Antibiotic Resistance in Shrimp Farming


Over the course of my CLAS summer research project in Ecuador I have grown accustomed to going with the flow and expecting the unexpected. Despite embracing this general philosophy, there are days that still surprise me with their unforeseen twists and turns. June 2nd, 2023 was one of those days.

The day before, I received word that Mr. Rodriggues would be draining one of his shrimp ponds and harvesting the remaining shrimp. I had come to Atacames, Ecuador to better understand environmental contamination caused by shrimp farming, specifically looking at the spread of antibiotic resistance either through the consumption of raw shrimp or through the environmental contamination of water.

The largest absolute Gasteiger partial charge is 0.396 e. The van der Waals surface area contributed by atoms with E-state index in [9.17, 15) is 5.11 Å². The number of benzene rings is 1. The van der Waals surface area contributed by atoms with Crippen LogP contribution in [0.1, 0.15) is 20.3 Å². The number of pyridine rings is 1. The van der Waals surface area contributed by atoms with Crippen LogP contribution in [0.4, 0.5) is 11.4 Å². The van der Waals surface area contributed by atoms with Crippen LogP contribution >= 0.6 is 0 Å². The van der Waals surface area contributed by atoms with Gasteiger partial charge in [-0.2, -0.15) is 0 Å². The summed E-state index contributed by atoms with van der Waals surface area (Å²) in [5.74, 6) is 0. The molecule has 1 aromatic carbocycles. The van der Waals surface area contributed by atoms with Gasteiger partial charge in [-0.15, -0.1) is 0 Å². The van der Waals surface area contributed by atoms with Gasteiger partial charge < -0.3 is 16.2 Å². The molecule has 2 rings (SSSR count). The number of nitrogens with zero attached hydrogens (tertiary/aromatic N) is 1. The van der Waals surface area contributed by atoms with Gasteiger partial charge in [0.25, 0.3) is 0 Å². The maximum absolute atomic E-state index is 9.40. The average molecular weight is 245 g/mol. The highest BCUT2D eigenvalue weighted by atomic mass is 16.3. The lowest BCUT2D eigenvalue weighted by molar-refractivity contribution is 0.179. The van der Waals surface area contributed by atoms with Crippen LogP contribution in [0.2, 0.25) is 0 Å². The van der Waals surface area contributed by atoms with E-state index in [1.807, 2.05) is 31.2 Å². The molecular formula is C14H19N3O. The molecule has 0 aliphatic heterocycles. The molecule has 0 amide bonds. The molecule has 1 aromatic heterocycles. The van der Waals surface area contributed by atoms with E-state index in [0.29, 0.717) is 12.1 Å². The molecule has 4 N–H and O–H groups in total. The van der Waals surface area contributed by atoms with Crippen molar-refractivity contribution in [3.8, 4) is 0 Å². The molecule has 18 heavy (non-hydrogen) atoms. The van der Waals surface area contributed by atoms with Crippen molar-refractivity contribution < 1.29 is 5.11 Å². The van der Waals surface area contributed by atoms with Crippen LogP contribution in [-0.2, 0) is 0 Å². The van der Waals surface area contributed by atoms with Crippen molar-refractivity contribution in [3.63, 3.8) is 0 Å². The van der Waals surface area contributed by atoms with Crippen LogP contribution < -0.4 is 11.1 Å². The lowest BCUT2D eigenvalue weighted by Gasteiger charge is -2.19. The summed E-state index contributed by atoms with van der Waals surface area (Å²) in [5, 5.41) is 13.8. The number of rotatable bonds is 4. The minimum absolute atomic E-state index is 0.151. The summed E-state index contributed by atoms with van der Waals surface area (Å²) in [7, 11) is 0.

Today was supposed to be a great day to collect water samples since the highest concentration of environmental toxins are released during the draining of a shrimp pond in preparation for a new cycle. I arrived on the scene with my water sampling bags, pipettes, antiseptic wipes, and reactive agents, ready to strike when the moment was right!

Suddenly, from behind me I heard someone yell, “Corre, Corre!! (Run, Run!!).” I whipped around to see three men running towards me with nets and buckets. They brushed past me and clambered barefoot down the side of the bank and into the shrimp pond. With water up to their waist they cast their nets into the water and pulled out heaping nets filled with shrimp and fish. In the commotion, I did what any good researcher would do- I started to ask questions.

Tilden Remerleitch
Publication date: 
November 1, 2023
Publication type: 
Student Research